“We have credible information of an increased and imminent cybercrime threat to U.S. hospitals and healthcare providers.” – FBI, CISA, and HHS
A cybersecurity bulletin was released by the Federal Bureau of Investigation (FBI), the Cybersecurity and Infrastructure Security Agency (CISA), and the Department of Health and Human Services (HHS) on October 28, 2020.
The three agencies have issued a high-level warning about an increased, imminent threat of ransomware attacks in the healthcare sector. The cybercriminal group behind the TrickBot, Ryuk, and BazarLoader malware is now targeting U.S. hospitals and healthcare providers. Their fine-tuned attack patterns and highly-evolved functions have increased the ease, speed, and profitability of their attacks.
The report describes recent ransomware attacks and their methodology in detail, so it’s well worth a read.
The two main indicators of compromise to watch out for
No matter how advanced a ransomware variant is, every attack will exhibit these two indicators:
- Presence of suspicious executables: The most common attack vector used by ransomware to intrude into a network is a phishing email that appears legitimate, tricking the victim into clicking on a link or opening an attachment. Victims might be lured to a malicious website and tricked into downloading the ransomware executable. Regardless of the method, upon intrusion, the malware copies itself as an executable with a strain-specific pattern in its name (example: random eight-character EXE files in the case of TrickBot, or Report-Review26-10.exe, Text_Report.exe, etc. in the case of BazarLoader).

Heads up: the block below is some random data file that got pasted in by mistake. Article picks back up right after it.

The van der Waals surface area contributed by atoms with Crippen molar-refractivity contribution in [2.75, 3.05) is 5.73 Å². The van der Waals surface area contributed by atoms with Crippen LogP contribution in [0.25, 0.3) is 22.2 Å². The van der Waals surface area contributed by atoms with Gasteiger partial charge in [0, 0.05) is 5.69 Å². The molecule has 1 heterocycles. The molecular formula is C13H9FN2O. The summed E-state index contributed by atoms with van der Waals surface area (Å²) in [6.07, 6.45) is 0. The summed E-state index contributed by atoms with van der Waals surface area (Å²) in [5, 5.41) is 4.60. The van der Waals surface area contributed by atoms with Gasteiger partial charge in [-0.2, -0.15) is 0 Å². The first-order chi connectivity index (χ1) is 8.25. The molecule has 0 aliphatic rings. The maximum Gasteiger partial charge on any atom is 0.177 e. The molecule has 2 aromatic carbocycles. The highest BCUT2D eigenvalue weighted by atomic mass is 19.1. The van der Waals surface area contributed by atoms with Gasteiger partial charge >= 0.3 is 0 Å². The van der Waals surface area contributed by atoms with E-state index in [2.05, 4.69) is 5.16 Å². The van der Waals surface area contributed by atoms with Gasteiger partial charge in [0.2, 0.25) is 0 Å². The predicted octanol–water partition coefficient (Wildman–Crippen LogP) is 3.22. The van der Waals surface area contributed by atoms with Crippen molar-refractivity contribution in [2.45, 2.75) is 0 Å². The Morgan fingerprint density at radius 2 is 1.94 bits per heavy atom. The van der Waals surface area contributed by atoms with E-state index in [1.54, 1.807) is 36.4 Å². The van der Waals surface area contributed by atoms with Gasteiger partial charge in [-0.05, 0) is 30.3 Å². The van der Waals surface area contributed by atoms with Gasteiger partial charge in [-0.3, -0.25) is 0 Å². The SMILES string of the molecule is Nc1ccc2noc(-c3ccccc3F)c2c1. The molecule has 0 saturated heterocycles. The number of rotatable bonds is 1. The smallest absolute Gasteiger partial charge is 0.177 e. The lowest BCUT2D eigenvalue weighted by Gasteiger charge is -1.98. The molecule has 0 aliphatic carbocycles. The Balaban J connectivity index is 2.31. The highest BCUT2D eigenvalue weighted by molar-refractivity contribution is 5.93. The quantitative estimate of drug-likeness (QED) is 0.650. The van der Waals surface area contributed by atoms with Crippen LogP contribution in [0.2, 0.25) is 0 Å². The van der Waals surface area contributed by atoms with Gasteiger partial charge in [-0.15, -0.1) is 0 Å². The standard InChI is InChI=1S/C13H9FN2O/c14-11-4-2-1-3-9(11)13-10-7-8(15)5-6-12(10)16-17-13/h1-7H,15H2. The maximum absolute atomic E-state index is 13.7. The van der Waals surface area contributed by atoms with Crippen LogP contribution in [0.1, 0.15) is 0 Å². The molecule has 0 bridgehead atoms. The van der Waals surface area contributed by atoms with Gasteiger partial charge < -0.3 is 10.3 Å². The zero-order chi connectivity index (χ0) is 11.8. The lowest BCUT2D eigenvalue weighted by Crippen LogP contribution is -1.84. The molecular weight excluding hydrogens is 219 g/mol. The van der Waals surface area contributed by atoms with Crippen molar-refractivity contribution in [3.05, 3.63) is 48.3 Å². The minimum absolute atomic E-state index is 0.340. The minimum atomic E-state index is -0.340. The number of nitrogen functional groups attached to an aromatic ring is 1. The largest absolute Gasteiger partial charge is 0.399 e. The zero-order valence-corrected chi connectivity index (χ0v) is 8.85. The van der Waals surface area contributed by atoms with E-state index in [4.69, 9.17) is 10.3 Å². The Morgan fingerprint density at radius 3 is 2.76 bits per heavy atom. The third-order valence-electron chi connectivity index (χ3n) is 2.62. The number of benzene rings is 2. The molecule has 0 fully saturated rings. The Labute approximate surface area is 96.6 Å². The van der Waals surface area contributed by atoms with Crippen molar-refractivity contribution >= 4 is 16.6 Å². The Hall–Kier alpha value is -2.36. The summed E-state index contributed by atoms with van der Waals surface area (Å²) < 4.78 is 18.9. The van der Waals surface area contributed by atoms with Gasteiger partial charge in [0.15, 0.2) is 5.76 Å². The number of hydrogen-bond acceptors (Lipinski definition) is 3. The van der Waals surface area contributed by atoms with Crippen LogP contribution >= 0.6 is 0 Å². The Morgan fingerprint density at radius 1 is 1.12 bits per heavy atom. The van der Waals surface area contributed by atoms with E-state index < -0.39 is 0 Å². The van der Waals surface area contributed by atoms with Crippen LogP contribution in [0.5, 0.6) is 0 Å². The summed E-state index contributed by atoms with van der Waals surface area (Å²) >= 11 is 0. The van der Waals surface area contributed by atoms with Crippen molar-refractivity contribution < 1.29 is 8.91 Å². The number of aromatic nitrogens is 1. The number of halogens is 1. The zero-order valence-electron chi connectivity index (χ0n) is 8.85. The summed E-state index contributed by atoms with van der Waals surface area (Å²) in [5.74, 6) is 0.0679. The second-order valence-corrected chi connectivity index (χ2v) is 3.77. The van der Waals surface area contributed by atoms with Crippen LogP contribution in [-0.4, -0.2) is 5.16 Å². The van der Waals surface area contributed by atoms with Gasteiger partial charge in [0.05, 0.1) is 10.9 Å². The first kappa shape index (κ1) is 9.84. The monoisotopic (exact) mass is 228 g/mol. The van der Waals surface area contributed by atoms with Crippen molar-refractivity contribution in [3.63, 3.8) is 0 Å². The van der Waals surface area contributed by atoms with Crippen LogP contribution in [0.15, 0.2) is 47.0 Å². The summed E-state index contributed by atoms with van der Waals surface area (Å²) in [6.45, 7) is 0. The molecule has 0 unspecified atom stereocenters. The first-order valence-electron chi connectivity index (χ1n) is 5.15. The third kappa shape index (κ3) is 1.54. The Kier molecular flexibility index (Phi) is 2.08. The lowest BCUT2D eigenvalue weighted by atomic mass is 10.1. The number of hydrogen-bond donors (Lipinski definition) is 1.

- Sudden surges in file activity: Most highly-evolved malware is capable of identifying critical data (such as financial details and personal information). It then encrypts this data and places its identifying tags in the corrupted files’ names. For example, files encrypted by Ryuk ransomware have a .ryk file name. Then, to prevent the victim from recovering encrypted files without the decryption program, the malware drops a BAT file that attempts to delete all backup files and Volume Shadow Copies. All these actions generate high numbers of file access events in a short period of time — far more than what is typically expected in an organization.
What you can do to mitigate this threat
To lower your susceptibility to a ransomware attack and elevate your overall cybersecurity strategy, here are four things you can do:
- Know the enemy: Learning about ransomware and its evolution will help you to be better prepared to face a potential attack. Our free e-book discusses the measures recommended by the FBI to help you prevent, detect, and respond to ransomware attacks.
- Follow best practices: With attacks on the rise, businesses and individuals should follow ransomware protection best practices. Here are our eight best practices to prevent ransomware attacks.
- Educate your employees: End users are the primary targets of cybercriminals. Make employees and stakeholders aware of the threats—such as ransomware and phishing scams—and how they are delivered. Here is a descriptive ransomware infographic that will help.
- Take preventative measures: Create and test a ransomware response plan to check your organization’s preparedness to tackle and analyze a ransomware intrusion. This ransomware prevention and response checklist is a great place to start.
Should you take action even if you’re not in the healthcare sector?
Yes, definitely. An increased threat of healthcare-targeted ransomware attacks does not indicate that other sectors are safe. As attackers rapidly evolve their vectors and execution strategies, organizations across sectors should take every step possible to protect their network and data.
Safeguard against ransomware attacks with DataSecurity Plus
Preventing a ransomware attack is possible with a robust file system monitoring, alerting, and incident response solution in place. DataSecurity Plus, a real-time ransomware response tool, swiftly detects ransomware attacks using threshold-based alert profiles and an up-to-date library of known ransomware file types. It executes custom scripts to shut down infected machines and halt the progress of the malware, thereby mitigating damage to business-critical data.
Learn more about how you can detect and respond to ransomware attacks easily with DataSecurity Plus.